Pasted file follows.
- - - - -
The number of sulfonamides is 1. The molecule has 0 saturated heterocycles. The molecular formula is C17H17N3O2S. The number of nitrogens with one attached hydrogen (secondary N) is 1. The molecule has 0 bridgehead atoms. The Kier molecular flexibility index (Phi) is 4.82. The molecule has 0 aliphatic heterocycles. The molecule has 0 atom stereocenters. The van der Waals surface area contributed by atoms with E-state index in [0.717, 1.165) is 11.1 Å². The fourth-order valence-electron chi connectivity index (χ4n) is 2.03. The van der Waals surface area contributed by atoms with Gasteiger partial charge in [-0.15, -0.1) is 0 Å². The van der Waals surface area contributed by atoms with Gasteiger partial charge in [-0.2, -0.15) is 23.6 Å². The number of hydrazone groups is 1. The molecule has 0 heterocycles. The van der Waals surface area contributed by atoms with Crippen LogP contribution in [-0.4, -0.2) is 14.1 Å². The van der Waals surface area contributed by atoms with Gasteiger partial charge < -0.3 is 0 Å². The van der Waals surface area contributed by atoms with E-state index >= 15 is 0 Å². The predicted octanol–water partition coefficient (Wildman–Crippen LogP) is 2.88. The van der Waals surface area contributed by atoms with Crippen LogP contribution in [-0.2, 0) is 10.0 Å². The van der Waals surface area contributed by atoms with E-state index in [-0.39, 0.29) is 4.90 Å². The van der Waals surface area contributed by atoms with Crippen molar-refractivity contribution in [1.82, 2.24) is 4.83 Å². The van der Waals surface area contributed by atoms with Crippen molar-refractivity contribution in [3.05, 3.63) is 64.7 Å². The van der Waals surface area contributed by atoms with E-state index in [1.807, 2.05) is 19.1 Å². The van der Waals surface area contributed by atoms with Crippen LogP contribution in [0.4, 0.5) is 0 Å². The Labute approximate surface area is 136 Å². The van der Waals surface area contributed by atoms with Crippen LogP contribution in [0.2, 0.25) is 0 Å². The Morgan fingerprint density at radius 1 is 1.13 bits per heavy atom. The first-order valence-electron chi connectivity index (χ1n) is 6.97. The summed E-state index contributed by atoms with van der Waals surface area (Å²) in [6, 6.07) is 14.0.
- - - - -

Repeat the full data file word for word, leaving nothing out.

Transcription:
The number of sulfonamides is 1. The molecule has 0 saturated heterocycles. The molecular formula is C17H17N3O2S. The number of nitrogens with one attached hydrogen (secondary N) is 1. The molecule has 0 bridgehead atoms. The Kier molecular flexibility index (Phi) is 4.82. The molecule has 0 aliphatic heterocycles. The molecule has 0 atom stereocenters. The van der Waals surface area contributed by atoms with E-state index in [0.717, 1.165) is 11.1 Å². The fourth-order valence-electron chi connectivity index (χ4n) is 2.03. The van der Waals surface area contributed by atoms with Gasteiger partial charge in [-0.15, -0.1) is 0 Å². The van der Waals surface area contributed by atoms with Gasteiger partial charge in [-0.2, -0.15) is 23.6 Å². The number of hydrazone groups is 1. The molecule has 0 heterocycles. The van der Waals surface area contributed by atoms with Crippen LogP contribution in [-0.4, -0.2) is 14.1 Å². The van der Waals surface area contributed by atoms with Gasteiger partial charge < -0.3 is 0 Å². The van der Waals surface area contributed by atoms with E-state index >= 15 is 0 Å². The predicted octanol–water partition coefficient (Wildman–Crippen LogP) is 2.88. The van der Waals surface area contributed by atoms with Crippen LogP contribution in [-0.2, 0) is 10.0 Å². The van der Waals surface area contributed by atoms with E-state index in [-0.39, 0.29) is 4.90 Å². The van der Waals surface area contributed by atoms with Crippen molar-refractivity contribution in [1.82, 2.24) is 4.83 Å². The van der Waals surface area contributed by atoms with Crippen molar-refractivity contribution in [3.05, 3.63) is 64.7 Å². The van der Waals surface area contributed by atoms with E-state index in [1.807, 2.05) is 19.1 Å². The van der Waals surface area contributed by atoms with Crippen LogP contribution in [0.4, 0.5) is 0 Å². The Labute approximate surface area is 136 Å². The van der Waals surface area contributed by atoms with Crippen LogP contribution in [0.2, 0.25) is 0 Å². The Morgan fingerprint density at radius 1 is 1.13 bits per heavy atom. The first-order valence-electron chi connectivity index (χ1n) is 6.97. The summed E-state index contributed by atoms with van der Waals surface area (Å²) in [6, 6.07) is 14.0.